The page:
Researchers at the Bank of Japan have published a report exploring the legal implications of launching a central bank digital currency (CBDC).
The report, published on November 29, is among the first detailed explorations of how a CBDC would function in practice in the Japanese economy.
Citing the “rapid development of information technology” as the impetus behind the report, the authors claim that more research is necessary to establish a relationship between central bank-issued currencies and “private money”.
The singling out of private money may be a direct reference to Facebook’s Libra plans, which have been condemned by many worldwide governments as dangerous to national monetary sovereignty.
In response, many nations have indicated they will launch their own digital currencies to prevent private corporations exerting control over monetary policy.
Are CBDCs legal tender?
Despite being at the forefront of digital innovation, Japan largely remains a cash-based society, with the majority of Japanese people choosing not to use card payments.
Interestingly, the report points out that “legal money” in Japan is currently limited to banknotes and physical coins.
According to the Japan Times, the Japanese government is seeking to double cashless payments from 20% in 2016 to 40% by 2027 – and an official CBDC could well be the digital-cash hybrid the Japanese people need to expedite digital payments adoption.
As a result, researchers suggest that the definition of “legal money” will first need to change to incorporate a newly minted CBDC as legal tender.
China leads CBDC issuance
In August, officials from the Chinese government revealed that they would be working with the likes of Alibaba and Tencent to deliver a national digital currency, which some have suggested is part of a bid to fight Facebook’s Libra plans.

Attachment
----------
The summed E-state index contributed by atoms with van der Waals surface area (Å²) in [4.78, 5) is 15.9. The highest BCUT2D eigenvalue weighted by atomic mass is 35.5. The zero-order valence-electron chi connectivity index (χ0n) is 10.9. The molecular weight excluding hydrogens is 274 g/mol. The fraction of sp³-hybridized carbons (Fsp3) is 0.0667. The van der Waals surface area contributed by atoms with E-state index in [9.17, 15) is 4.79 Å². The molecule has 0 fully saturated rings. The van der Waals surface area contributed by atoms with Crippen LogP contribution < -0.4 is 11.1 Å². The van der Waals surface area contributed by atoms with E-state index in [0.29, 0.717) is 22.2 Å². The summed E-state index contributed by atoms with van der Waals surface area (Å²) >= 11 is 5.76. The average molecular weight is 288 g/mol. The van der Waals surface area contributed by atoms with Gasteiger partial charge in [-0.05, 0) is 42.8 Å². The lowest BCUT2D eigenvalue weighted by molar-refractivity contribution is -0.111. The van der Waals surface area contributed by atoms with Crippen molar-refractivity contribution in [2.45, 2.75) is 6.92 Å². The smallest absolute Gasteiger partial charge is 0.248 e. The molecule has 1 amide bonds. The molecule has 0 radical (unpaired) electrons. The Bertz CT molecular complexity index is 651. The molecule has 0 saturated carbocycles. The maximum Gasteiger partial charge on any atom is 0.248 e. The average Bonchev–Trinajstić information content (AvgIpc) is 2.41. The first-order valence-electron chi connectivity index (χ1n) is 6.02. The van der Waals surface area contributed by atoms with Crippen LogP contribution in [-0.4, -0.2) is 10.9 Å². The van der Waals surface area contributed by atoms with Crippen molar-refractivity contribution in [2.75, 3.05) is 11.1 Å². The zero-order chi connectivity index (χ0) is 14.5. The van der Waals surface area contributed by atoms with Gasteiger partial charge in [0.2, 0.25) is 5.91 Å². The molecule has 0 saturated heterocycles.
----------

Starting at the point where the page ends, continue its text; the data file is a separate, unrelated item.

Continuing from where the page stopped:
The CBDC was initially scheduled for release on November 11 on Chinese Single’s Day – a hugely significant event in the Chinese economic calendar similar to America’s Black Friday – but the currency is now likely to arrive next year.
Nevertheless, China has taken some important first steps to implementing a CBDC, which has left other countries struggling to keep up.
Earlier this year, Beijing reiterated its positive stance on blockchain technology, claiming it is “vital” for China’s future. Other economic areas, such as the EU, have also explored CBDCs as a response to privately issued tokens.
Some proponents of CBDCs believe that government-issued digital currencies will reduce the usefulness of current cryptocurrencies. American economist Nouriel Roubini claimed last November that CBDCs will “destroy” Bitcoin.
At this point, it’s unclear if Japan will be issuing a digital yen, but it’s clear that CBDCs are of growing interest to governments worldwide.